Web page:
• Teachers should get on and get old grammar books; I know I’ve seen them in used bookstores. Homeschool curricula also have grammar instruction, as does the Core Knowledge curriculum (online). Don’t waste time developing new stuff.

      • lightly seasoned says:

        Why? It’s not like there’s some shortage of them. I get several catalogs a day from ed publishers, and they all have grammar texts.

        • The linked article said the teachers were developing a grammar curriculum – apparently, they are unaware of the resources, or perhaps they are merely deciding on one.

          • lightly seasoned says:

            They could be pulling from multiple sources for their scope and sequence.

  2. It would be nice if logic and statistics made a comeback. Then people would realize that the claim being made here, that “grammar is making a comeback”, is completely unsupported by the author.

    Here’s the toltalirty of the evidence offered: “Lately, the rules have been making a bit of a comeback. Educators are starting to believe that English grammar, even with its quirky rules, is far better than nothing, after they’ve seen the results of nothing. The SAT added grammar questions to its format in 2005 in response to pressure from college administrators. Parents have begun to push for more English language instruction. The NCTE has softened its position, and now we see a growing number of teachers bringing grammar, the forgotten spinster of school subjects, back to the party.”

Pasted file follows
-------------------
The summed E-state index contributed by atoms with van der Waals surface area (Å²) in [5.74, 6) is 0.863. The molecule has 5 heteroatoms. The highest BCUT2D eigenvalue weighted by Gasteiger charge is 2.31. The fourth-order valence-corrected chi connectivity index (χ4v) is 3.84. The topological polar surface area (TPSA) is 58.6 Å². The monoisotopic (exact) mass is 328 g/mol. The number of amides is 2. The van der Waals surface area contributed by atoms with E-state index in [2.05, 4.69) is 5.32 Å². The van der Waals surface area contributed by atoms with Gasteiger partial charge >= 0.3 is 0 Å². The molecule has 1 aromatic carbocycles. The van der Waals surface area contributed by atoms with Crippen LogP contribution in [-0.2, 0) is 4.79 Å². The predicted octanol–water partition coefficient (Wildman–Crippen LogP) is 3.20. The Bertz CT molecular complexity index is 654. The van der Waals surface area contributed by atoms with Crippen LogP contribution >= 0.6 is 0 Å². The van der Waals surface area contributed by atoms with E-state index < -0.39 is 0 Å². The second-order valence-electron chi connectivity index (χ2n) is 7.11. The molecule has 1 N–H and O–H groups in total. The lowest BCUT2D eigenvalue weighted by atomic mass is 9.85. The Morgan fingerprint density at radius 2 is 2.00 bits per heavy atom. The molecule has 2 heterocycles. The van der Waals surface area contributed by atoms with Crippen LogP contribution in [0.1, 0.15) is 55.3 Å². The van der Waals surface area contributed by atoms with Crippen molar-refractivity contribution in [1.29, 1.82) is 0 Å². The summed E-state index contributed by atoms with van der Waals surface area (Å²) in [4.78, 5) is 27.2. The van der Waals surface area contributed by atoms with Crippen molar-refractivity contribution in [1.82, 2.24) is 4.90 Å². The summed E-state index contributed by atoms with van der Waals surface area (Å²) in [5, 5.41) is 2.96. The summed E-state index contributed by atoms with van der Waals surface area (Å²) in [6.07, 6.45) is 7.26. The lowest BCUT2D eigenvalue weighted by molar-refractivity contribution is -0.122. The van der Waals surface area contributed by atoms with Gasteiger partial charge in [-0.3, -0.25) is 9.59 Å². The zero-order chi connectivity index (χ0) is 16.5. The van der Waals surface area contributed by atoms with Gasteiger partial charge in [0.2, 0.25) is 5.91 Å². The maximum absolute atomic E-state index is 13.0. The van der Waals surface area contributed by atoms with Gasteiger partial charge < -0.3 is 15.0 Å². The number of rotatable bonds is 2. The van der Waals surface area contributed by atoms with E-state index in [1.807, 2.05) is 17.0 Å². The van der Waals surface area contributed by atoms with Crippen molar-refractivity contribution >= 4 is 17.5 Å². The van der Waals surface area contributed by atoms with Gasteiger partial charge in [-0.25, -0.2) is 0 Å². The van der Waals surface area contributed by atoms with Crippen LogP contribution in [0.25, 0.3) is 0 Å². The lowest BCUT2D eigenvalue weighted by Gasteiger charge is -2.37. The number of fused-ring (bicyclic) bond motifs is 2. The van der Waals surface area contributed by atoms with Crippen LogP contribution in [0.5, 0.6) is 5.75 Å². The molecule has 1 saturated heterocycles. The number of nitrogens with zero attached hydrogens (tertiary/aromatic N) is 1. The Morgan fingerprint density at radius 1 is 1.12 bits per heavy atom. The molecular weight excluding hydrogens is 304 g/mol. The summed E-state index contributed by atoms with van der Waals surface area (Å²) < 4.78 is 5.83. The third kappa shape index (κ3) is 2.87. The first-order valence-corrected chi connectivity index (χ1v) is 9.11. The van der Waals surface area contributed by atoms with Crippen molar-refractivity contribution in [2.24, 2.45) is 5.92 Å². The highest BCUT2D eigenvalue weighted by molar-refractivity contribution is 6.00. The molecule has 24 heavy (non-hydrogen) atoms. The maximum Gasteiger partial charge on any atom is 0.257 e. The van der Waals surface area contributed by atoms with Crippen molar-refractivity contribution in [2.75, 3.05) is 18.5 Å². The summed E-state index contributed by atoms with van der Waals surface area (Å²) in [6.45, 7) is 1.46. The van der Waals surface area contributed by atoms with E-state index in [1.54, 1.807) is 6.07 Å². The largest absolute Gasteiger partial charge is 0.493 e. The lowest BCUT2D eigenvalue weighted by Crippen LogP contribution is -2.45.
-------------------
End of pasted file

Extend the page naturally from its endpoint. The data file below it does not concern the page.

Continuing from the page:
That’s not evidence. It’s a few isolated facts, one eight years old, and some sweeping assertions.

  3. I’m all for it. (Is anyone surprised?)

  4. Richard Aubrey says:

    If I get the anecdote right, the mish-mash quoted was an apology or explanation for an even worse piece done earlier.
    Which–this is tough for some people to get–had real-world consequences.
    I had no idea teachers…freaking TEACHERS–had come out against grammar and …”oppression”, “right to …” . Man, I knew those were crazy times but I never figured it had gone that far. I should have paid more attention.
    It would be like saying I have the right to send out a missive in Rumanian. Well, I suppose I do, come to think of it. Does that presuppose another right that I may expect others to understand it? And it not be my fault if what I tried to tell them wasn’t understood, with adverse consequences for some?
    The purpose for grammar is to be understandable, not to torment and be mean to poor, innocent kids.
    It is said that Robert Louis Stevenson once spent a morning taking a comma out and an afternoon putting it back in.That’s because it makes a freaking difference in what he was trying to say, and he knew it and he wanted to be clear.

    • Seattle Public Schools recently had a statement on its website (probably since removed) that said that insisting on Standard Written/Spoken English and emphasizing a future orientation, among other behaviors most would consider desirable, were cultural imperialism and should be avoided.